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The Montana Estate Lawyer

Friday, July 13, 2018

What Is a Living Will?

A living will is a document that allows you to say what should happen if death is imminent and there’s nothing more medically that can reasonably be done.  If you are in a hospital and your doctor determines that you are terminally ill with only a short period of time to live, you can clarify that you do want to have administered that serve only to prolong the dying process. 

It allows you to express your wishes in advance at a time when your life is not yet threatened and you're thinking clearly.  It comes into play when, an only when, you can't voice your own wishes and covers only one stage of your life, when you're near death. For your declaration to take effect, your attending physician must determine that there can be no recovery from your terminal or vegetative condition and your death is imminent or you can no longer experience a meaningful life.

Life-prolonging procedures include any procedure that would serve only to artificially prolong the dying process such as nutrition and hydration administered by invasive procedures; antibiotics; ventilators, pacemakers, renal dialysis, or any other mechanical devices designed to assist the functioning of organs; transfusion of blood and blood products; and cardiac or cardiopulmonary resuscitative procedures.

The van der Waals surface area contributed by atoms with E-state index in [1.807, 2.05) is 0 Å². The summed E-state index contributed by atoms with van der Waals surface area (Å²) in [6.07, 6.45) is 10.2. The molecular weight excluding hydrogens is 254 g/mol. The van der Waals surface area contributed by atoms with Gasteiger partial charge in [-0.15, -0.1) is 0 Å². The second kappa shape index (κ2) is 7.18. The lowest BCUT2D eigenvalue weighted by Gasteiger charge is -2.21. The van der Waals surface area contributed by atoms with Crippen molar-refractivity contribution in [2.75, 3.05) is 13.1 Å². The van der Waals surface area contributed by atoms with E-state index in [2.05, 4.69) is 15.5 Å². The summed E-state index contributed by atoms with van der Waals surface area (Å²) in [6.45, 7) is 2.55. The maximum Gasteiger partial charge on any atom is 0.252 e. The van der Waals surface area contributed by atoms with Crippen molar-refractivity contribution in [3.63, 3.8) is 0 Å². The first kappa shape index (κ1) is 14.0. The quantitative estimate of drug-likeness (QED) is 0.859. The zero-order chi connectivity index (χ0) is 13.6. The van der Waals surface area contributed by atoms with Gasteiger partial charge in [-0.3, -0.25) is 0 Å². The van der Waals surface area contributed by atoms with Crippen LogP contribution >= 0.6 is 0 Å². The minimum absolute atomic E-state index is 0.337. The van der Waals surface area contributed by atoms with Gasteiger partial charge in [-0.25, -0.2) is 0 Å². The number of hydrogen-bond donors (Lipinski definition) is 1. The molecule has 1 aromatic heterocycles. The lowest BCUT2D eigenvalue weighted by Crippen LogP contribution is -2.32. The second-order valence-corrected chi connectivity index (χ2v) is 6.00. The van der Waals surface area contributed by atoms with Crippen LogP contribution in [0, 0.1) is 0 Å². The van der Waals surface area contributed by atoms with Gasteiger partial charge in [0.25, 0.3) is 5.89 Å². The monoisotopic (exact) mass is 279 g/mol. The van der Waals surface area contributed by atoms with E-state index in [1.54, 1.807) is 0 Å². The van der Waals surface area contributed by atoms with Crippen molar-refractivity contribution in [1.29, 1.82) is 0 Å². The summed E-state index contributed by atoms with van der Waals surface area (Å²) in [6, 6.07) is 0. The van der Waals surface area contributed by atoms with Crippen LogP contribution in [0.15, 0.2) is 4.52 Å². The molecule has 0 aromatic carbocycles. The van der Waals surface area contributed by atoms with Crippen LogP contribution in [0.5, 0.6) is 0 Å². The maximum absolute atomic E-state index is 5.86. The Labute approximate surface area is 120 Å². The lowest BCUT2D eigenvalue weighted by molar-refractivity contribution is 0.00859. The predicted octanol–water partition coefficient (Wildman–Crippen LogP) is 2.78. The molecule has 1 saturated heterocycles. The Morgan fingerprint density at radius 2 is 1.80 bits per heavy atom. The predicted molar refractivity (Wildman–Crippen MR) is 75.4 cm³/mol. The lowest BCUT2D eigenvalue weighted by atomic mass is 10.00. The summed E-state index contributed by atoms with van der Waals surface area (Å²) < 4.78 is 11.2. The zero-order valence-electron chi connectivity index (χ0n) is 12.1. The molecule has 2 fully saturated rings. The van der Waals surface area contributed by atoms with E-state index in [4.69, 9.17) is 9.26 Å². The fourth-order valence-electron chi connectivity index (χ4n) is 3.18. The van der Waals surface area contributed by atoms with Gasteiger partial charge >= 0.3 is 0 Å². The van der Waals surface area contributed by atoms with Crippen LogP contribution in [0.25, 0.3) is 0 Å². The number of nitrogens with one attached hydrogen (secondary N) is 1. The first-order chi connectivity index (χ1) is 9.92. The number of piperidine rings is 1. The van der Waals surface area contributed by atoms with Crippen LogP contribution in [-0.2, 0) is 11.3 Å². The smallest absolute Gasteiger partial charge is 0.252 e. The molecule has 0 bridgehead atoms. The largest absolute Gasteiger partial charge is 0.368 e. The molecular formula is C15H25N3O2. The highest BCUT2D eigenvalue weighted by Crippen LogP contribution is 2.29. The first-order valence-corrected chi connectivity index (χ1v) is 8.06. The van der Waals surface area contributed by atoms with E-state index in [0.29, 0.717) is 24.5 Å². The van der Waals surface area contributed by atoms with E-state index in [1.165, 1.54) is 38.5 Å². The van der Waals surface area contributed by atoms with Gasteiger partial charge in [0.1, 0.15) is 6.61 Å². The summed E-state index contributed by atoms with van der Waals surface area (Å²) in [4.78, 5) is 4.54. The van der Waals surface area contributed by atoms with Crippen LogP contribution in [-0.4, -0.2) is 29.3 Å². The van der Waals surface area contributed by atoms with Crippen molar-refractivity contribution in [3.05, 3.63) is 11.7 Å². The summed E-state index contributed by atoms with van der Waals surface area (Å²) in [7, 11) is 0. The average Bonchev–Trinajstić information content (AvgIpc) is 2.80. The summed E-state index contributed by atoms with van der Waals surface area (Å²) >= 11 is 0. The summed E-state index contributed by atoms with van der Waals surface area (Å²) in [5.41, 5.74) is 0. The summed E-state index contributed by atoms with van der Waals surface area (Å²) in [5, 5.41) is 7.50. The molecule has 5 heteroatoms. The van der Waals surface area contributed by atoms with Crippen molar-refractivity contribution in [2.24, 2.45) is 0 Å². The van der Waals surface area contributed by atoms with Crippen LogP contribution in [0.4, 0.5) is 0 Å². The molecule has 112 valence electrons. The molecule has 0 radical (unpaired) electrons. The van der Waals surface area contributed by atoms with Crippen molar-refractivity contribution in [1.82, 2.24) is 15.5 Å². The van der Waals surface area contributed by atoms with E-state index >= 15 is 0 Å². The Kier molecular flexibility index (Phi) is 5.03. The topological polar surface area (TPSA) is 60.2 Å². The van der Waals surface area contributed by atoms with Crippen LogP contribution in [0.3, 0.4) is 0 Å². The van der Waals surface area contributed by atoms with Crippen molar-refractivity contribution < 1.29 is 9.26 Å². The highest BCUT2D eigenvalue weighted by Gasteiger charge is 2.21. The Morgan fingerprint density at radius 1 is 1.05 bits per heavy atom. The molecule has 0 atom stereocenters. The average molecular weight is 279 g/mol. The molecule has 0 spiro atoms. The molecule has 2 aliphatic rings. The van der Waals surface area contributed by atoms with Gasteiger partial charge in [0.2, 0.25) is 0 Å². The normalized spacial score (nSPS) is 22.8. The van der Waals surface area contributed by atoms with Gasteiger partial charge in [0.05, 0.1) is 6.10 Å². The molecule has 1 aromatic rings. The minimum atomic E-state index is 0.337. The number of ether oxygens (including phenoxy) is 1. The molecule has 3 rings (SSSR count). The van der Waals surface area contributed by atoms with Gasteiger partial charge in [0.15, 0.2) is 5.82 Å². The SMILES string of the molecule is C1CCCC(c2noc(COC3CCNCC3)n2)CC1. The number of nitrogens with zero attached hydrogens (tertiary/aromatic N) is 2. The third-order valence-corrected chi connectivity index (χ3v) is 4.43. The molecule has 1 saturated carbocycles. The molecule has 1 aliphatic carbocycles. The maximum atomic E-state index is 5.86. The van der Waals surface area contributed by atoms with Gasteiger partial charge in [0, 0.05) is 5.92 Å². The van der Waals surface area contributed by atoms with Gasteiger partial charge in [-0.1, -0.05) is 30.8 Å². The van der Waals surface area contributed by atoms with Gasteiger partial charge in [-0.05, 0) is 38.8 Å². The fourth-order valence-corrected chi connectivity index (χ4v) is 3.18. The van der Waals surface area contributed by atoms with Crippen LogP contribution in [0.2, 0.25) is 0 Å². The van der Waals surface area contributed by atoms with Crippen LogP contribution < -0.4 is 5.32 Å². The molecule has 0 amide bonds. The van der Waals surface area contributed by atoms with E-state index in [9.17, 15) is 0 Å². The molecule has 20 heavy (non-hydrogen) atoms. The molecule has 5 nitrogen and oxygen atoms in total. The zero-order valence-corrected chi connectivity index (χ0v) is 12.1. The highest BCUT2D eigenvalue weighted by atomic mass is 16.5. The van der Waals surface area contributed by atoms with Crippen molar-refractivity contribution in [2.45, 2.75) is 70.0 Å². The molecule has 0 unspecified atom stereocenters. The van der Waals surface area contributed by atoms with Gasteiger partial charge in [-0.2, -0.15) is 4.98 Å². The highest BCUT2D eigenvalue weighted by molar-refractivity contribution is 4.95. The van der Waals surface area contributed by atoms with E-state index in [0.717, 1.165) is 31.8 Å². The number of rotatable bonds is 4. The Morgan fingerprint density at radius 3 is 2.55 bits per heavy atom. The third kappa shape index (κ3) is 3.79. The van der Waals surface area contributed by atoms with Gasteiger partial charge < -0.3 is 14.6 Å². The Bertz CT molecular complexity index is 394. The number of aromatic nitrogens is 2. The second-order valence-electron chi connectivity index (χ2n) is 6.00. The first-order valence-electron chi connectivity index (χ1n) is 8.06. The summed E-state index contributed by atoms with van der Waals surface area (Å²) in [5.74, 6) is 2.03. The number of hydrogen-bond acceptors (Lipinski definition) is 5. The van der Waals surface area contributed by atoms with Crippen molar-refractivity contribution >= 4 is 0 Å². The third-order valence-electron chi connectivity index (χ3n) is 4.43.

Our living will works together with our healthcare power of attorney.  If the living will is clear, that’s it.  If there is any question about what the living will means, the person you have named on the healthcare power of attorney is authorized to clarify what you want. 

With these two documents, you can control the types of treatment you’ll receive at the end of your life and who will make sure your wishes are carried out.

Jon


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